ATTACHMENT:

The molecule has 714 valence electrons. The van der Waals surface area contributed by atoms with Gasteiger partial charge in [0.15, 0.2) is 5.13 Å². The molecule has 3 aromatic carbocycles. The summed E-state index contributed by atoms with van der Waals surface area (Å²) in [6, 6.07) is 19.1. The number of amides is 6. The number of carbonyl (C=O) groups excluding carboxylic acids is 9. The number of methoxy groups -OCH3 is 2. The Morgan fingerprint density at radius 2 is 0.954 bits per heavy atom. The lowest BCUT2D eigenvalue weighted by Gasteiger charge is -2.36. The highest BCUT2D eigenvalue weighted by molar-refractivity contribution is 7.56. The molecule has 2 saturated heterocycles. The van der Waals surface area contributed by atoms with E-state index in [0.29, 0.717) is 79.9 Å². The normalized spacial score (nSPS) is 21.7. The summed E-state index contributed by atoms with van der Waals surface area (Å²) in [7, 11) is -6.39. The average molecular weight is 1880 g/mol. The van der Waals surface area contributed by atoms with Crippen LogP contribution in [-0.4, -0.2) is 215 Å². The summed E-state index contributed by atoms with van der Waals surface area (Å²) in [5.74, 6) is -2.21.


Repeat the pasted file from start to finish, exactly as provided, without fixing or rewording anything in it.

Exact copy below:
The molecule has 714 valence electrons. The van der Waals surface area contributed by atoms with Gasteiger partial charge in [0.15, 0.2) is 5.13 Å². The molecule has 3 aromatic carbocycles. The summed E-state index contributed by atoms with van der Waals surface area (Å²) in [6, 6.07) is 19.1. The number of amides is 6. The number of carbonyl (C=O) groups excluding carboxylic acids is 9. The number of methoxy groups -OCH3 is 2. The Morgan fingerprint density at radius 2 is 0.954 bits per heavy atom. The lowest BCUT2D eigenvalue weighted by Gasteiger charge is -2.36. The highest BCUT2D eigenvalue weighted by molar-refractivity contribution is 7.56. The molecule has 2 saturated heterocycles. The van der Waals surface area contributed by atoms with E-state index in [0.29, 0.717) is 79.9 Å². The normalized spacial score (nSPS) is 21.7. The summed E-state index contributed by atoms with van der Waals surface area (Å²) in [7, 11) is -6.39. The average molecular weight is 1880 g/mol. The van der Waals surface area contributed by atoms with Crippen LogP contribution in [-0.4, -0.2) is 215 Å². The summed E-state index contributed by atoms with van der Waals surface area (Å²) in [5.74, 6) is -2.21.